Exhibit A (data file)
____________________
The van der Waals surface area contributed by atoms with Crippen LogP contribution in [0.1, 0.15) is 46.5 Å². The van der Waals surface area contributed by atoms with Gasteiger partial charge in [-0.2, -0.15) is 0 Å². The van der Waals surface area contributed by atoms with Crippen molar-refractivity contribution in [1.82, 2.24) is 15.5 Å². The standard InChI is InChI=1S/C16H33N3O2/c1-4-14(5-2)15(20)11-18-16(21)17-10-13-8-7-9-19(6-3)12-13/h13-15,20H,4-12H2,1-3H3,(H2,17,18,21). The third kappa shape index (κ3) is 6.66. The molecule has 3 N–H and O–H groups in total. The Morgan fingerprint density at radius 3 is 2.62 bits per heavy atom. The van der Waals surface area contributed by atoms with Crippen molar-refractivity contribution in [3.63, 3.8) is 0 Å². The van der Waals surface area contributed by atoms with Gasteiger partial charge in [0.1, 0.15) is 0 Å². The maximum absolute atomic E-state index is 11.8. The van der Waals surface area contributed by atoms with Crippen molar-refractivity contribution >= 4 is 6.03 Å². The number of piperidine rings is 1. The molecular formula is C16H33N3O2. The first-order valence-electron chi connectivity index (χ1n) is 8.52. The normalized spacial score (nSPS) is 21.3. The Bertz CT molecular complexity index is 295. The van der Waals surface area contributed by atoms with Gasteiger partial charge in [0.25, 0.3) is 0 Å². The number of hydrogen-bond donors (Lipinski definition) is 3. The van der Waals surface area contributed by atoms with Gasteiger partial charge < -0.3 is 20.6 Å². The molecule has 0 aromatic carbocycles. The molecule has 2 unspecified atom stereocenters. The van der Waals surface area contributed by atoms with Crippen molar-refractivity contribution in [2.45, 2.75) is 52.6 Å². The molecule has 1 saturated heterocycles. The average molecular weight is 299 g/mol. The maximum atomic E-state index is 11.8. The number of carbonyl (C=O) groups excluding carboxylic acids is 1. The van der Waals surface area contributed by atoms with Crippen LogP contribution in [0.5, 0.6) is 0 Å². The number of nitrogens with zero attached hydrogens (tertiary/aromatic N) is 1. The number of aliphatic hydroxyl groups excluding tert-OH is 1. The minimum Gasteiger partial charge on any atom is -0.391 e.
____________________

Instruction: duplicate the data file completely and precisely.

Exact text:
The van der Waals surface area contributed by atoms with Crippen LogP contribution in [0.1, 0.15) is 46.5 Å². The van der Waals surface area contributed by atoms with Gasteiger partial charge in [-0.2, -0.15) is 0 Å². The van der Waals surface area contributed by atoms with Crippen molar-refractivity contribution in [1.82, 2.24) is 15.5 Å². The standard InChI is InChI=1S/C16H33N3O2/c1-4-14(5-2)15(20)11-18-16(21)17-10-13-8-7-9-19(6-3)12-13/h13-15,20H,4-12H2,1-3H3,(H2,17,18,21). The third kappa shape index (κ3) is 6.66. The molecule has 3 N–H and O–H groups in total. The Morgan fingerprint density at radius 3 is 2.62 bits per heavy atom. The van der Waals surface area contributed by atoms with Crippen molar-refractivity contribution in [3.63, 3.8) is 0 Å². The van der Waals surface area contributed by atoms with Gasteiger partial charge in [0.1, 0.15) is 0 Å². The maximum absolute atomic E-state index is 11.8. The van der Waals surface area contributed by atoms with Crippen molar-refractivity contribution >= 4 is 6.03 Å². The number of piperidine rings is 1. The molecular formula is C16H33N3O2. The first-order valence-electron chi connectivity index (χ1n) is 8.52. The normalized spacial score (nSPS) is 21.3. The Bertz CT molecular complexity index is 295. The van der Waals surface area contributed by atoms with Gasteiger partial charge in [0.25, 0.3) is 0 Å². The number of hydrogen-bond donors (Lipinski definition) is 3. The van der Waals surface area contributed by atoms with Gasteiger partial charge < -0.3 is 20.6 Å². The molecule has 0 aromatic carbocycles. The molecule has 2 unspecified atom stereocenters. The van der Waals surface area contributed by atoms with Crippen molar-refractivity contribution in [2.45, 2.75) is 52.6 Å². The molecule has 1 saturated heterocycles. The average molecular weight is 299 g/mol. The maximum atomic E-state index is 11.8. The number of carbonyl (C=O) groups excluding carboxylic acids is 1. The van der Waals surface area contributed by atoms with Crippen LogP contribution in [0.5, 0.6) is 0 Å². The number of nitrogens with zero attached hydrogens (tertiary/aromatic N) is 1. The number of aliphatic hydroxyl groups excluding tert-OH is 1. The minimum Gasteiger partial charge on any atom is -0.391 e.